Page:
Someone once asked me that if I had the choice, would I prefer to go blind or to go deaf? Without hesitation I replied that I would rather go blind, and my inquisitor was shocked; not at my answer, but rather at my conviction. When pressed further as to why I would choose to lose my sight over my hearing, I simply answered, “Music.”
This sentiment was reinforced recently when I attended a concert by the Sea to Sky Wind Ensemble, a 50 piece orchestral band that I have been fortunate enough to have seen in concert several times in the past. However, this night they were not alone onstage, as the night opened with what must have been a nearly 70 piece student group called the WVYB Symphonic Band. Dressed in matching blue uniforms, these students opened the show with an impressive set considering their conductor was a last minute stand in. The Sea to Sky Wind Ensemble was next, playing their way through a diverse set list that featured local composers, mediative movements, and all around stunning pieces. I could have listened to them for hours, but all too soon it was over, and they relinquished the stage to their guests of honour.
Hailing from St. Tropez, France, the professional music ensemble La Croix Valmer came onstage after the intermission, and they played as if they never wanted to leave. Performing straight for over an hour and a half, they played piece after beautiful piece, highlighted by stunning solos from their rooster of extraordinarily talented musicians. You want a tuba solo complete with a dance routine? You got it. A saxophone solo that would make your heart swoon? Check. A clarinet solo that makes your head spin? Done. However, the thing that impressed me most about this group was simply how much fun they were having. The joy of these musicians radiated from the stage, and the pleasure and laughter they derived from performing was infectious, so much so that I had a great big goofy grin plastered on my face the entire time.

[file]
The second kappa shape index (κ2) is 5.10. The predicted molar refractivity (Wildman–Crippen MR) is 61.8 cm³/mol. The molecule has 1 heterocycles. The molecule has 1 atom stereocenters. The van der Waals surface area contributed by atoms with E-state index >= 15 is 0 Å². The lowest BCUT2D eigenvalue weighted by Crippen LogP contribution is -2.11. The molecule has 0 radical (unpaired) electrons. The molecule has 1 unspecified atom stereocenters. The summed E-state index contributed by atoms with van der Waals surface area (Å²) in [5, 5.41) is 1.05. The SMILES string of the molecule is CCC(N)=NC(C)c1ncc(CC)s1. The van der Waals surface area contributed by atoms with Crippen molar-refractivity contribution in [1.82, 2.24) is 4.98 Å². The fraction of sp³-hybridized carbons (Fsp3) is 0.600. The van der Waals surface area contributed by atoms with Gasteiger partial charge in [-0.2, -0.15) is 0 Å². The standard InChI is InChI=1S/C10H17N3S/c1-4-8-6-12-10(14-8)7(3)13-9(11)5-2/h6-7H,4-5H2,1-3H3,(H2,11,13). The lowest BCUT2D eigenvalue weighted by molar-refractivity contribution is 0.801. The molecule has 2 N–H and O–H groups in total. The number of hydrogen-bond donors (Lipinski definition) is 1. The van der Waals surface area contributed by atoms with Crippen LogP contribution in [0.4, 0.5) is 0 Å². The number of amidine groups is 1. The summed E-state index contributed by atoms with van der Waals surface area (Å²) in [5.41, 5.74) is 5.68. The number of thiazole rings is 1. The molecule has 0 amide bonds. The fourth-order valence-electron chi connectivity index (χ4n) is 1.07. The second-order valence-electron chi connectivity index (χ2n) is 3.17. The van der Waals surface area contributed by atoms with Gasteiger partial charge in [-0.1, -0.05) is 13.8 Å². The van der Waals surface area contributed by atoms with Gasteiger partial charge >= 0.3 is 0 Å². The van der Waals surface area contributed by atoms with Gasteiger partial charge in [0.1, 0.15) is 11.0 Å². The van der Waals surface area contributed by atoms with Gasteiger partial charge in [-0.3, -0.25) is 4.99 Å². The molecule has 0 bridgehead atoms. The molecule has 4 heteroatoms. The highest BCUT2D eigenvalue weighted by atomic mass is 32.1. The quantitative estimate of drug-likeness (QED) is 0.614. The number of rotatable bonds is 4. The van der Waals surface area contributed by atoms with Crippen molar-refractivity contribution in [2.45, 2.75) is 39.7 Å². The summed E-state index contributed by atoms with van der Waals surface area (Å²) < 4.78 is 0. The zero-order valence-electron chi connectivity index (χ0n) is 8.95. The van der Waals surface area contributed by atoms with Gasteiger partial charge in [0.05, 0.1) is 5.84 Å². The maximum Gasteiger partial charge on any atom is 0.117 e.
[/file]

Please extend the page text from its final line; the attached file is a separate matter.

Well in truth, the goofy grin was on my face well before that, as the concert as a whole was outstanding. With the students coming on first, you had a preview of the next generation of musicians, while those students in turn got to see the opportunities that await them. During an address to the students, Sea to Sky conductor Takuya Maeda pointed out that music could easily be a part of their future, whether with a community band or as professionals. More importantly, both Sea to Sky and La Croix Valmer proved that music can be fun and joyous, and that the performance doesn’t have to end once the curtain comes down. At the reception after the show, some of the French musicians must have decided that the lack of music at the party was a problem, and therefore they broke out into an impromptu performance in the middle of the lobby, inspiring dancing, laughter, and joy from those around them. Watching them, I couldn’t help but think about how music is such a precious gift, and now more than ever, I know I couldn’t possibly live without it.